The Department of Homeland Security (DHS) said Monday it awarded three orders under the Continuous Diagnostics and Mitigation (CDM) program through the General Services Administration (GSA) to make the new services available to 17 additional federal agencies.

The department highlighted with this announcement DHS has made CDM available to 97 percent of the federal civilian government, accomplishing a goal set by Secretary of Homeland Security Jeh Johnson in July in the wake of the Office of Personnel Management (OPM) hacks (Defense Daily, July 8).

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The CDM program is meant to fix problems within the network perimeters of federal agencies in near-real-time. Whereas the EINSTEIN program guards the perimeter of an agency network like a gateway and perimeter fence scanners, the CDM program monitors within a network for vulnerabilities and suspicious behavior once a bad actor may have breached the perimeter.

“Most cybersecurity incidents are caused by common, recognizable, and fixable issues. These include vulnerabilities or improper configurations in computers or software–one of the focuses of this CDM award,” the department said.

Under the orders Northrop Grumman [NOC] was awarded over $32 million for Task Order 2 Group C on Sept. 8, Booz Allen Hamilton [BAH] received nearly $83 million for Task Order 2 Group D on Aug. 31, and Hewlett Packard [HPQ] got almost $22 million for Task Order 2 Group E on Aug. 31.

These are the third, fourth, and fifth (of six) awards under the Continuous Monitoring as a Service (CMaaS) Blanket Purchase Agreement (BPA) to provide CDM tools to federal agencies, the department said.

This is the second task order under CDM for both Hewlett Packard and Northrop Grumman, with the first awards given in early 2014 (Defense Daily, Jan. 16, 2014).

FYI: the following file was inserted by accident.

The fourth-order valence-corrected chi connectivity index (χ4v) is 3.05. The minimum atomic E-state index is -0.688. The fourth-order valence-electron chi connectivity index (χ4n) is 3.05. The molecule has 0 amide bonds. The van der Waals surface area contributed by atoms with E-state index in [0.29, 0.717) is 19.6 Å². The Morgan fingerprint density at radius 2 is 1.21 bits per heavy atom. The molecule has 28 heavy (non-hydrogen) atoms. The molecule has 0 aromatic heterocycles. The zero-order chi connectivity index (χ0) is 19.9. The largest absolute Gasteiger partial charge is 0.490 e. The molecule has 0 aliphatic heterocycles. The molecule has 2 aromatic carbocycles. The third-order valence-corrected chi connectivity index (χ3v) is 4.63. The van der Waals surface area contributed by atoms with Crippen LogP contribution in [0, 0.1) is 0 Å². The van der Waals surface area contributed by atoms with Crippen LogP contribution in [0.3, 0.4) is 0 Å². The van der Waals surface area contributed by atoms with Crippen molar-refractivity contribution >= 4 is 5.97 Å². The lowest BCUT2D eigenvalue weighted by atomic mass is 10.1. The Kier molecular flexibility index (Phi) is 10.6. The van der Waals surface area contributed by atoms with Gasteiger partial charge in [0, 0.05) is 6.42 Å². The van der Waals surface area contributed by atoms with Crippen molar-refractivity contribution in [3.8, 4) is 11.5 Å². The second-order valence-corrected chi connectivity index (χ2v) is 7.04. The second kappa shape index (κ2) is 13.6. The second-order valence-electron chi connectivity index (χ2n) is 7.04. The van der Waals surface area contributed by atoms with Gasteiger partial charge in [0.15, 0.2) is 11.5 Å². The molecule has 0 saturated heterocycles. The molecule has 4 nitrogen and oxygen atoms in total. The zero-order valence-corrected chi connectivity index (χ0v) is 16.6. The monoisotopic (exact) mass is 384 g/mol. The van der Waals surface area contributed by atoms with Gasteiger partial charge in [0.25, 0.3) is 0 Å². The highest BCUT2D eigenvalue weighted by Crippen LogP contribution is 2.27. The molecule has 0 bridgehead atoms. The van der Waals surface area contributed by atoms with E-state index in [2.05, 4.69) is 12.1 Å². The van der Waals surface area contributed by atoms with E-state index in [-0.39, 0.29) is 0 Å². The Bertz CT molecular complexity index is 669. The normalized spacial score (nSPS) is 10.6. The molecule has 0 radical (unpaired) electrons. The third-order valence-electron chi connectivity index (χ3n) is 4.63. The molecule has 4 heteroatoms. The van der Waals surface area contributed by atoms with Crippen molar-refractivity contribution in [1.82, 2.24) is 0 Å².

“These awards constitute another major step forward in providing the entire federal civilian government with the ability to identify, prioritize, and fix the most significant problems on their networks in near-real time. With the continued implementation of CDM, agencies will be able to monitor networks internally for vulnerabilities that could be exploited by bad actors that have breached the perimeter,” Johnson said in a statement.

Homeland Security Secretary Jeh Johnson. Photo: DHS
Homeland Security Secretary Jeh Johnson. Photo: DHS

“Together with the EINSTEIN system’s intrusion detection and prevention capabilities, CDM enhances the sophistication of our cyber defenses as a whole, and provides DHS with situational awareness about government-wide risk,” Johnson added.

With these contracts, awards for phase 1 of the CDM program is complete. This phase covers basic security monitoring services and managing assets.

Phase two will monitor network users to ensure they do not engage in unauthorized activity, focusing on identity management, managing accounts for people, and services. The final phase is planned to access activity within networks to identify anomalies and alert personnel (Defense Daily, June 2).

CDM is set to do this by providing individual agencies with commercial tools to continuously scan for cyber risks and dashboards to visualize risks and identify key trends. The program also provides DHS with a federal dashboard to view and analyze government-wide risk data at the summary level.

Earlier this year task order 2A was awarded to Knowledge Consulting Group (KCG) for nearly $30 million covering DHS and its components. Task order 2B was given to Booz Allen Hamilton for over $39 million covering the Departments of Agriculture, Energy, Interior, Transportation, the Veterans Administration, and OPM (Defense Daily, April 15).

The orders announced, 2C-2E, cover the remaining balance of CFO Act agencies. The final order in phase 1, order 2F, will provide CDM as a service via a virtual private network (VPN) to individual small micro agencies.

In additional to federal agencies, state, local, tribal, and territorial agencies are also allowed to purchase CDM tools directly from the GSA contract.